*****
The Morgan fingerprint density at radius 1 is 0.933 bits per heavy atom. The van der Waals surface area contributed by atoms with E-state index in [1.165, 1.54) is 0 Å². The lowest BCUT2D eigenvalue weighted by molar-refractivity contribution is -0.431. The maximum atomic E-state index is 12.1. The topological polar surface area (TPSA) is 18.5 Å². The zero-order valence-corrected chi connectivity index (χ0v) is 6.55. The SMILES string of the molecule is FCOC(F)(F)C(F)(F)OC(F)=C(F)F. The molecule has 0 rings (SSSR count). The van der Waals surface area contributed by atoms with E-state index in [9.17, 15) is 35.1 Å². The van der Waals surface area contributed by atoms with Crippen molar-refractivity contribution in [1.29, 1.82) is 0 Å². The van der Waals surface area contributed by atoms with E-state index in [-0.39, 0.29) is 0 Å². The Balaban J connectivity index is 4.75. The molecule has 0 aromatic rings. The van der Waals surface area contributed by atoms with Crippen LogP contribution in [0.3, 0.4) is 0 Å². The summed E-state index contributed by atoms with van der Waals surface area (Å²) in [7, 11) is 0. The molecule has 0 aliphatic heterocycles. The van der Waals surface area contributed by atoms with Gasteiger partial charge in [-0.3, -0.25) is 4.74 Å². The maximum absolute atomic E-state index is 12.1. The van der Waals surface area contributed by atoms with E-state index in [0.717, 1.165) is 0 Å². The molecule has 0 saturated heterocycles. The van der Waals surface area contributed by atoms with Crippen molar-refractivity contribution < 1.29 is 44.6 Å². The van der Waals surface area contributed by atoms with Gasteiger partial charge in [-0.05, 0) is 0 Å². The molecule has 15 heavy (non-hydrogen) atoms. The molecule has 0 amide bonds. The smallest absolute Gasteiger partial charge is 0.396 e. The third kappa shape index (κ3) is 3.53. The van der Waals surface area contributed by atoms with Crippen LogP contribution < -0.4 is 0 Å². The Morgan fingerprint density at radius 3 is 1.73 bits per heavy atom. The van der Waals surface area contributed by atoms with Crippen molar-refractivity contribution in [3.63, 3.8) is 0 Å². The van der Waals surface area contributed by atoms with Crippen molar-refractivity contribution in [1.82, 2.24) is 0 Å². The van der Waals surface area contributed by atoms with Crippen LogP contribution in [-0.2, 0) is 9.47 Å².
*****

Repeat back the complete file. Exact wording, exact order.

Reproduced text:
The Morgan fingerprint density at radius 1 is 0.933 bits per heavy atom. The van der Waals surface area contributed by atoms with E-state index in [1.165, 1.54) is 0 Å². The lowest BCUT2D eigenvalue weighted by molar-refractivity contribution is -0.431. The maximum atomic E-state index is 12.1. The topological polar surface area (TPSA) is 18.5 Å². The zero-order valence-corrected chi connectivity index (χ0v) is 6.55. The SMILES string of the molecule is FCOC(F)(F)C(F)(F)OC(F)=C(F)F. The molecule has 0 rings (SSSR count). The van der Waals surface area contributed by atoms with E-state index in [9.17, 15) is 35.1 Å². The van der Waals surface area contributed by atoms with Crippen molar-refractivity contribution in [1.29, 1.82) is 0 Å². The van der Waals surface area contributed by atoms with E-state index in [-0.39, 0.29) is 0 Å². The Balaban J connectivity index is 4.75. The molecule has 0 aromatic rings. The van der Waals surface area contributed by atoms with Crippen LogP contribution in [0.3, 0.4) is 0 Å². The summed E-state index contributed by atoms with van der Waals surface area (Å²) in [7, 11) is 0. The molecule has 0 aliphatic heterocycles. The van der Waals surface area contributed by atoms with Gasteiger partial charge in [-0.3, -0.25) is 4.74 Å². The maximum absolute atomic E-state index is 12.1. The van der Waals surface area contributed by atoms with E-state index in [0.717, 1.165) is 0 Å². The molecule has 0 saturated heterocycles. The van der Waals surface area contributed by atoms with Crippen molar-refractivity contribution < 1.29 is 44.6 Å². The van der Waals surface area contributed by atoms with Gasteiger partial charge in [-0.05, 0) is 0 Å². The molecule has 15 heavy (non-hydrogen) atoms. The molecule has 0 amide bonds. The smallest absolute Gasteiger partial charge is 0.396 e. The third kappa shape index (κ3) is 3.53. The van der Waals surface area contributed by atoms with Crippen LogP contribution < -0.4 is 0 Å². The Morgan fingerprint density at radius 3 is 1.73 bits per heavy atom. The van der Waals surface area contributed by atoms with Crippen molar-refractivity contribution in [3.63, 3.8) is 0 Å². The van der Waals surface area contributed by atoms with Crippen molar-refractivity contribution in [1.82, 2.24) is 0 Å². The van der Waals surface area contributed by atoms with Crippen LogP contribution in [-0.2, 0) is 9.47 Å².